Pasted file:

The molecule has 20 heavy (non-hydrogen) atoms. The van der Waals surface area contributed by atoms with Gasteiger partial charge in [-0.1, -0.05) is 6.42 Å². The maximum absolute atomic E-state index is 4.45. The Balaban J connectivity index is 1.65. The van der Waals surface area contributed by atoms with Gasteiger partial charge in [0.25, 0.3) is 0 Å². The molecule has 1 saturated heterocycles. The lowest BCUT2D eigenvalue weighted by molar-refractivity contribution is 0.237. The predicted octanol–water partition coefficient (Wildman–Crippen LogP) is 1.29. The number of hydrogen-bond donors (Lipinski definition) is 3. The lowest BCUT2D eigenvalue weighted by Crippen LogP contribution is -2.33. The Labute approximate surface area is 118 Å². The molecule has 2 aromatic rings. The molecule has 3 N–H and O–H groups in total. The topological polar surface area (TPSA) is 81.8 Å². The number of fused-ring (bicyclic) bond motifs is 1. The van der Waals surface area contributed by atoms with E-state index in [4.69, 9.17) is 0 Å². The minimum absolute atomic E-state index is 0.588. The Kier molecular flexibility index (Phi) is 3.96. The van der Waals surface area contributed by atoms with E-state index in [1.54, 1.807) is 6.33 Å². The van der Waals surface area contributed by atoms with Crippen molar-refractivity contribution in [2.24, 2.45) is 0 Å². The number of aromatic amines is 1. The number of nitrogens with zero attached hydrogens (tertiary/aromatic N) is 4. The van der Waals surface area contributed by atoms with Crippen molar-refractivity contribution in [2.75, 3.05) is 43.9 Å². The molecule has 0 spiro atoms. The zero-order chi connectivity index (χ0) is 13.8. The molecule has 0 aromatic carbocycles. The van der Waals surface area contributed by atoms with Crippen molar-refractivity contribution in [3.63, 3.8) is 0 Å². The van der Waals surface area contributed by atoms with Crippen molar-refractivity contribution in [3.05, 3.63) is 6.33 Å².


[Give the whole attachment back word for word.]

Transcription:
The molecule has 20 heavy (non-hydrogen) atoms. The van der Waals surface area contributed by atoms with Gasteiger partial charge in [-0.1, -0.05) is 6.42 Å². The maximum absolute atomic E-state index is 4.45. The Balaban J connectivity index is 1.65. The van der Waals surface area contributed by atoms with Gasteiger partial charge in [0.25, 0.3) is 0 Å². The molecule has 1 saturated heterocycles. The lowest BCUT2D eigenvalue weighted by molar-refractivity contribution is 0.237. The predicted octanol–water partition coefficient (Wildman–Crippen LogP) is 1.29. The number of hydrogen-bond donors (Lipinski definition) is 3. The lowest BCUT2D eigenvalue weighted by Crippen LogP contribution is -2.33. The Labute approximate surface area is 118 Å². The molecule has 2 aromatic rings. The molecule has 3 N–H and O–H groups in total. The topological polar surface area (TPSA) is 81.8 Å². The number of fused-ring (bicyclic) bond motifs is 1. The van der Waals surface area contributed by atoms with E-state index in [4.69, 9.17) is 0 Å². The minimum absolute atomic E-state index is 0.588. The Kier molecular flexibility index (Phi) is 3.96. The van der Waals surface area contributed by atoms with E-state index in [1.54, 1.807) is 6.33 Å². The van der Waals surface area contributed by atoms with Crippen molar-refractivity contribution in [2.24, 2.45) is 0 Å². The number of aromatic amines is 1. The number of nitrogens with zero attached hydrogens (tertiary/aromatic N) is 4. The van der Waals surface area contributed by atoms with Crippen molar-refractivity contribution in [2.75, 3.05) is 43.9 Å². The molecule has 0 spiro atoms. The zero-order chi connectivity index (χ0) is 13.8. The molecule has 0 aromatic carbocycles. The van der Waals surface area contributed by atoms with Crippen molar-refractivity contribution in [3.63, 3.8) is 0 Å². The van der Waals surface area contributed by atoms with Crippen molar-refractivity contribution in [3.05, 3.63) is 6.33 Å².